Fish don't eat dry foods in the sea. Yes, they contain all the vitamins, minerals, amino acids etc. that keep animals alive but for fish, the most important thing is living bacteria.
They are different than us and their total immunity is dependent on those bacteria, viruses and parasites that they were EATING WITH EVERY BITE OF FOOD IN THE SEA.

It seems very simple to me but I am a simple person. I am a simple person with healthy fish that never get sick. It isn't magic. Don't treat the fish like a cancer patient just after Chemo therapy.

Treat them like a fish that was just in the sea.
 

Dragonsreef

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My experience was similar to Paul's for quite some time. I have 20 years in the hobby, and multiple tanks, one that has been running for over 15 years. Not once did I quarantine in that tank. We would lose a fish here and there, but never anything major. I had the same mindset that qt did more harm than good. UNTIL my first encounter with marine velvet, luckily it was in my smaller tank with less fish.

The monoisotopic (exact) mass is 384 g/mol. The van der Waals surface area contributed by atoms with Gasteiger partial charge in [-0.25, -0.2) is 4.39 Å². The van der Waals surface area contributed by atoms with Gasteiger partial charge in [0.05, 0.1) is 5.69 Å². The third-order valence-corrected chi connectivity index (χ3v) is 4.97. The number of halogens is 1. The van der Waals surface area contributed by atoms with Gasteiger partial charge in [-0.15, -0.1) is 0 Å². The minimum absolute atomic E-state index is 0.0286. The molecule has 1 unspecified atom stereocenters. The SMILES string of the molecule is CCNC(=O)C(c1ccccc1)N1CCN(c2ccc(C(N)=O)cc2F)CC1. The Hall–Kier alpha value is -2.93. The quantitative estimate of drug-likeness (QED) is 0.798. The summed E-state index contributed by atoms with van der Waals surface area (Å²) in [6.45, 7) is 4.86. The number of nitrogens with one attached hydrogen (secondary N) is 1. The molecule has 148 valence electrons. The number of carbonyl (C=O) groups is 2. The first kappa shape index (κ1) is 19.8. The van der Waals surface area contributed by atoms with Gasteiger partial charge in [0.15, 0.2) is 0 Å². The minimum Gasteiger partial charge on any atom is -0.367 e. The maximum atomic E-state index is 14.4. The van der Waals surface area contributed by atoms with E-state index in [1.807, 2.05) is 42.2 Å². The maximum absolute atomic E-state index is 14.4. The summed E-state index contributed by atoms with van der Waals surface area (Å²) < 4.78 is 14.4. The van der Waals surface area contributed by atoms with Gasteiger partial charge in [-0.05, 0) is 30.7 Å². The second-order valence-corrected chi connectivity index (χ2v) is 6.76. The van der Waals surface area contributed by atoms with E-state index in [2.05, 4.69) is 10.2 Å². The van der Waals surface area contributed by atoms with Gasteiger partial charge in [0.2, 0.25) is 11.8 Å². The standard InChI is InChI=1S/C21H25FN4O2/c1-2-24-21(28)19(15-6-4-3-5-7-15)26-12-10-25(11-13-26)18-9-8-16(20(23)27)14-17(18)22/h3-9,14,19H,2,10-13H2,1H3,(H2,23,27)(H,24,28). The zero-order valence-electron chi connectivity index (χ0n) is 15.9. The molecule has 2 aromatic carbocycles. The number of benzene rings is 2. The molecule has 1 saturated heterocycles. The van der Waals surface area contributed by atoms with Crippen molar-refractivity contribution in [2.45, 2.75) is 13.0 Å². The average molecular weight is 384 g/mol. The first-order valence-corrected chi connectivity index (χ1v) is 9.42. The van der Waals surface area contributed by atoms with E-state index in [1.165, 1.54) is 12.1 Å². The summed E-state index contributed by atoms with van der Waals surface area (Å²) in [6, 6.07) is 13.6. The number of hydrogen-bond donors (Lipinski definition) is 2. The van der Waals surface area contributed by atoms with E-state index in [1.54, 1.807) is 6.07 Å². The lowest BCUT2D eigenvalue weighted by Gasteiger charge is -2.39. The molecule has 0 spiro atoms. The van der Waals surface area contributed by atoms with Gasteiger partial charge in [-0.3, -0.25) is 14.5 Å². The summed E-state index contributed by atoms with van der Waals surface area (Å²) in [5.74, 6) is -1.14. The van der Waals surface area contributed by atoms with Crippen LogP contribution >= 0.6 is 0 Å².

Watching all 3/5 of my fish die in an established tank within a few days was an eye opener. I got them into copper as soon as I could and managed to save 2. If this had happened in my largest tank I would've lost thousands in fish as there was no way I could've treated all of them, I simply did not have a big enough system I could've put them into to treat for velvet.

Whenever I encounter a new problem I always do plenty of research and I learned quite a bit about fish disease at this time. I don't care how long your system has been up, what you feed, etc. If velvet gets introduced into the display it's a death sentence for all the fish unless theyre treated with copper. Many other infections, parasites, etc can be fought off with a healthy immune system, even ich, but not velvet. It is simply a matter of luck to not encounter it without qt and it's a chance I will never take again.

So the main argument, is that fish don't have a problem in the ocean so why can't they fend it off in the tank? To understand the difference you must understand how the parasites work. Ich is very similar to velvet with its life cycle and reproduction but velvet is far more deadly.
MV2.jpg


So first what happens in the ocean?